(over)tourism, Portfolio Theory, Symbiotic relationships, cost-benefit effects, market segmentation, time-series analysis


The phenomenon of overtourism, characterized by its multifaceted impacts on destinations, has emerged as a major concern in the tourism industry. This dissertation aims to explore the dynamics of overtourism, emphasizing the dual impacts of main-source tourism markets on destinations in terms of their economic, social, and environmental consequences. Unlike existing literature, which focuses primarily on the negative aspects of overtourism, the present study illustrates the nuanced interaction between tourism markets by highlighting both their potential benefits and disadvantages. This study offers an in-depth analysis of cost and benefit factors based on a priori and a posteriori segmentation methodologies, combined with time-series analysis and limited information maximum likelihood (LIML) methods. Based on three case studies—Hong Kong, Malta, and Barbados—from 1980 to 2021, this study demonstrates the heterogeneous nature of the impacts across destinations and the complexities of market aggregation and interaction. The study identifies gaps in the conventional narrative of overtourism and introduces an interdisciplinary approach to the investigation. Based on the symbiotic framework, coupled with the Portfolio Theory, market aggregations and interactions can be classified into mutualism, commensalism, and parasitism. Additionally, the ‘limits of acceptable change' (LAC) and the ‘level of analysis problem' (LAP) frameworks have been utilized to further examine dominant and non-dominant markets' aggregation effects and interaction dynamics, resulting in a more comprehensive understanding of overtourism's complexity. Key findings suggest tailoring strategies to address overtourism, emphasizing the balance between minimizing costs and optimizing benefits. Based on the findings of this study, policymakers and stakeholders must develop strategies that respond to the challenges associated with overtourism by integrating empirical measures with theoretical frameworks.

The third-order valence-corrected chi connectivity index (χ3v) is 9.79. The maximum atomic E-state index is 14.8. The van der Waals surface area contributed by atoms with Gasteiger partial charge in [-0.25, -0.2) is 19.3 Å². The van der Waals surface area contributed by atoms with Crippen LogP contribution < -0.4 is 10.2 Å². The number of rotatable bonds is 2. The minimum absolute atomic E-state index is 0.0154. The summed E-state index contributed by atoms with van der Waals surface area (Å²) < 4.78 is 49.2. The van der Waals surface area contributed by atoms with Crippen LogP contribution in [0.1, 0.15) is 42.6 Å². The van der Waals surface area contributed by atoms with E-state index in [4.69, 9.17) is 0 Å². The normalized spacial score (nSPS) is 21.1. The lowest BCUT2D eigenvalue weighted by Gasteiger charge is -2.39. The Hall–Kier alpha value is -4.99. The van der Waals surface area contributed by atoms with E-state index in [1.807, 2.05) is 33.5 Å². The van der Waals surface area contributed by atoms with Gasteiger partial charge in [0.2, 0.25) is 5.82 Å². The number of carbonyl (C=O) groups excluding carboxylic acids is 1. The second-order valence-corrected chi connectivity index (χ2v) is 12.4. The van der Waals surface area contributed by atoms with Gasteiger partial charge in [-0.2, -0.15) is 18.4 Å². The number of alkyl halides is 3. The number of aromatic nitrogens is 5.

Completion Date




Committee Chair

Ridderstaat, Jorge


Doctor of Philosophy (Ph.D.)


Rosen College of Hospitality Management


Tourism, Events and Attractions

Degree Program

Hospitality Management





Release Date

June 2024

Length of Campus-only Access


Access Status

Doctoral Dissertation (Open Access)

Campus Location

Rosen Campus